Basketball: Brawls in USA give cause for concern

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If it is true that what happens in America is generally re-enacted here a few years later, we will do well to fight off absolute despair.

If it is true that what happens in America is generally re-enacted here a few years later, we will do well to fight off absolute despair.

Within 24 hours of the disgusting free-for-all involving players and fans at the Detroit Pistons-Indiana Pacers basketball game, American television was flooded with pictures of a mass fight between the college gridiron players of Clemson and South Carolina.

The consensus now, believe it or not, is that discipline in professional sport is at a point of utter breakdown, a conclusion that could be most powerfully drawn by the background of the prime mover of the mayhem in Detroit, the Pacers' Ron Artest.

Artest is no mere short-fused bruiser. In fact, he is the reigning defensive player of the year in the National Basketball Association. However, he has a disciplinary record that makes young Alan Smith look like a candidate for sainthood.

A serial fouler and fighter on the court who once smashed a television camera in the pique of defeat, Artest is most notorious for demanding that his club give him a month's leave at the start of the season. A compassionate break, perhaps? No, he wanted time to promote his debut rap album. He said at the time: "Just because I want some free time, it doesn't make me crazy." One newspaper responded with a picture of Artest and the headline: "Is this the scariest man in the NBA?" In his entire riot of a career Artest has missed just 12 games through suspension.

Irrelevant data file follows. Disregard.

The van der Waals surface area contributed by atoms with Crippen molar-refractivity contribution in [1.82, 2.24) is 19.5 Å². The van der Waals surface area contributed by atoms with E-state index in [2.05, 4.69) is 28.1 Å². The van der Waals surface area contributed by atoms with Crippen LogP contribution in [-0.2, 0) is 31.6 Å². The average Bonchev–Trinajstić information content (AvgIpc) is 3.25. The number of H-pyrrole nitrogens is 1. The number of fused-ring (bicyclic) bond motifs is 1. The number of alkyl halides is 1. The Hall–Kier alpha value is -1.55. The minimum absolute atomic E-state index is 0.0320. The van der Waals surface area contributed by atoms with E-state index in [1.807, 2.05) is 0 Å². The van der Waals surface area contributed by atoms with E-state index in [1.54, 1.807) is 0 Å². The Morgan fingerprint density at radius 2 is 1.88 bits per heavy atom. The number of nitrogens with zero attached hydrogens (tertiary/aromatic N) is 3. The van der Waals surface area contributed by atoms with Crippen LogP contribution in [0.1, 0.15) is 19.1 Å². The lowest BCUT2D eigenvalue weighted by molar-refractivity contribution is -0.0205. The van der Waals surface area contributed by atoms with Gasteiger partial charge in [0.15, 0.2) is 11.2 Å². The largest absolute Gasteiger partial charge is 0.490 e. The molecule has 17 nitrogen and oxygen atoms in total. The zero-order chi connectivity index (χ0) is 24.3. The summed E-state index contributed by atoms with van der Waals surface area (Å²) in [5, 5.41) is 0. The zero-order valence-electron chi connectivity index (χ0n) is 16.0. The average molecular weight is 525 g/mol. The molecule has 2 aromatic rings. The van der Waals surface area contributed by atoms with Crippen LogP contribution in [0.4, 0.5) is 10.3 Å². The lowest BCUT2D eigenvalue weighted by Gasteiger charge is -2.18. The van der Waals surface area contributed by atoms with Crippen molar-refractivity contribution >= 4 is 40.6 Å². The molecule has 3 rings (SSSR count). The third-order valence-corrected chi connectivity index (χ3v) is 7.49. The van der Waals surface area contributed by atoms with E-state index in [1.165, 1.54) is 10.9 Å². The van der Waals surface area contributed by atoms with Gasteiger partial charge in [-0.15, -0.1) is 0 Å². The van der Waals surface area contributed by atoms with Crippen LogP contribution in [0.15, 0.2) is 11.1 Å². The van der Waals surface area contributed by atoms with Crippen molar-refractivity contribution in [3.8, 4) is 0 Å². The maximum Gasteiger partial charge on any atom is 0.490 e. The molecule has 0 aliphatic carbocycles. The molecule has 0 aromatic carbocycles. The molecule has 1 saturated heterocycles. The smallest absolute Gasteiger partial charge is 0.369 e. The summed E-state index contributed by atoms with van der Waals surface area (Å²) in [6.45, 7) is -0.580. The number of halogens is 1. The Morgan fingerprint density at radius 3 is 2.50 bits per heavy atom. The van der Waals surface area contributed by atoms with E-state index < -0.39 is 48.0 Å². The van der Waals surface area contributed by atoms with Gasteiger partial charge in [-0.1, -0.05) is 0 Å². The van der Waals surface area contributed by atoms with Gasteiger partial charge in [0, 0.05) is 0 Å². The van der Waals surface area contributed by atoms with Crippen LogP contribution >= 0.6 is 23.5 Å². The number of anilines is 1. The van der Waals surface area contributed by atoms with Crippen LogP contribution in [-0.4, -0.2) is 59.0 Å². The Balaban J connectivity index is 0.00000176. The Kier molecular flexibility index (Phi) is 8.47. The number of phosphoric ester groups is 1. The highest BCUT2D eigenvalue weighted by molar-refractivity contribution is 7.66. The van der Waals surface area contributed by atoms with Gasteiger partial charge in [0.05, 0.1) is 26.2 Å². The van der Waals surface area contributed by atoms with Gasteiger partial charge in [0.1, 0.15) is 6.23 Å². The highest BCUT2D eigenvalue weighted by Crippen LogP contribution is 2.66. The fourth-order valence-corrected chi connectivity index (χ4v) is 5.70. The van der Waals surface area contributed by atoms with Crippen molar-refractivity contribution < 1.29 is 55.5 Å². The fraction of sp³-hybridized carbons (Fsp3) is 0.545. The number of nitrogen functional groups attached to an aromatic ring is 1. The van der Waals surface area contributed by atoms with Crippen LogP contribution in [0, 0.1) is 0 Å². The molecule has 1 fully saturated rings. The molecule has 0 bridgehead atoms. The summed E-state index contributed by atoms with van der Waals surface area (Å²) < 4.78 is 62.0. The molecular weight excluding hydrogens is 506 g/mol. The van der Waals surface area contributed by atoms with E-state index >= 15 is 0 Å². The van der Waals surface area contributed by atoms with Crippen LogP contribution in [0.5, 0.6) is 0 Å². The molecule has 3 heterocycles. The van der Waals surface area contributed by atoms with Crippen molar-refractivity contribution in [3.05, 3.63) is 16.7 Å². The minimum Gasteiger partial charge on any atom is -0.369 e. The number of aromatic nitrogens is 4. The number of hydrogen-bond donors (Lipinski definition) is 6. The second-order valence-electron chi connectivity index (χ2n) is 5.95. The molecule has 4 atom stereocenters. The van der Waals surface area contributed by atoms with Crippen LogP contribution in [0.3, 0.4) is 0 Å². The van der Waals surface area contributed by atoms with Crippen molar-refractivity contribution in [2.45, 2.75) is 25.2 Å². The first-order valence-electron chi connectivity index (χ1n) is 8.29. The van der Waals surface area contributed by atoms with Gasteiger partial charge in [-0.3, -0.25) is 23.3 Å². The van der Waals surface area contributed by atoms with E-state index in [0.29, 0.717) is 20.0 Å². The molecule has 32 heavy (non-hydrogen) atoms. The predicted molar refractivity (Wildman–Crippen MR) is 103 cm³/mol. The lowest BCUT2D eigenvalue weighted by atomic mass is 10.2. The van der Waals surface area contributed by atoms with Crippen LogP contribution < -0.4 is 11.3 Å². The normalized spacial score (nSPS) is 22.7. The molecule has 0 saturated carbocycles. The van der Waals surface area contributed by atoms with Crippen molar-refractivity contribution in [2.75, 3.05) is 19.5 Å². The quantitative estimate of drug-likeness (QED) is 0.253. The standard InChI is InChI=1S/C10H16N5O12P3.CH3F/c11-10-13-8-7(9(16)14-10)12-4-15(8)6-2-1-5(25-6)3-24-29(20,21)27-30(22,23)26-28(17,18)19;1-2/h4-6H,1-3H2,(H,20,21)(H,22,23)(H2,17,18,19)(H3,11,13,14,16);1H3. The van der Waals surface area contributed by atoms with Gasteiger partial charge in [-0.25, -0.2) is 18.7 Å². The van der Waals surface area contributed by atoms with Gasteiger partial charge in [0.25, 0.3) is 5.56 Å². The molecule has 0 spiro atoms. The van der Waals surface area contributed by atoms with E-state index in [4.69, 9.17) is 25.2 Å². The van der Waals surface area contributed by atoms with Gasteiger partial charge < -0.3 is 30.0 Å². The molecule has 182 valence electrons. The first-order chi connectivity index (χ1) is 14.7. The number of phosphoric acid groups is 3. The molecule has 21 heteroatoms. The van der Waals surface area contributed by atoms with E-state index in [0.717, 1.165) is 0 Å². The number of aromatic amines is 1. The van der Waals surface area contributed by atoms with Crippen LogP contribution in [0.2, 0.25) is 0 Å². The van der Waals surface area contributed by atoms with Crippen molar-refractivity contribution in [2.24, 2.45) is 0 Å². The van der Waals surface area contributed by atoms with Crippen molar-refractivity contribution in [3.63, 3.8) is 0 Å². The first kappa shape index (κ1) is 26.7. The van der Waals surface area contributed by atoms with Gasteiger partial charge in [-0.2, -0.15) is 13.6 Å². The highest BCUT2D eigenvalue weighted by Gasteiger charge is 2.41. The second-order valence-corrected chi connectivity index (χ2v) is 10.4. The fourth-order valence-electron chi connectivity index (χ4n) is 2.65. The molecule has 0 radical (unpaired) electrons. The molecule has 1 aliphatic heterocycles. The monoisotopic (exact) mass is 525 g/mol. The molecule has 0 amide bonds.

As to that headlined question, apparently not. Many more sportsmen go further than Artest. Recent statistics suggest that as many as 40 per cent of major league sportsmen in the US have some kind of criminal record, mostly for drug use, driving offences and violence, some of it sexual.

The mean wage of course soars above several million dollars a year. Shaquille O'Neal recently abused the owner of the Los Angles Lakers, Jerry Buss, for not attending to his contract promptly. He did this from the court in full view and hearing of the nation. His salary at the time was around $26m.

Perhaps the Football Association, when it has adjusted a little the weight of its condemnation of racist Spanish fans in the light of the Dwight Yorke affair and the reality that the problem still lurks in England, might want to take note of events in America. It should know by now the force of the wind that blows across the pond.

Here is an eavesdropped conversation heard last weekend. "It was interesting to read one view of the Olympic bids of Paris and London, that Paris is beautiful, rude, grotesquely expensive, but that it works." "And the view of London?" "That it is rather less beautiful, rude, grotesquely expensive, and doesn't work..." You might imagine that this exchange happened between two sneering Anglophobes on the terrace of the Café Deux Magots.

No, it came in the rain and in a long queue at Twickenham station that was reminiscent more than anything of the cattle stockyards of Chicago. The dialogue was between two English rugby fans and it came several hours after their team's thrilling victory over South Africa. Both live in Sussex. They were hoping to get home by midnight.

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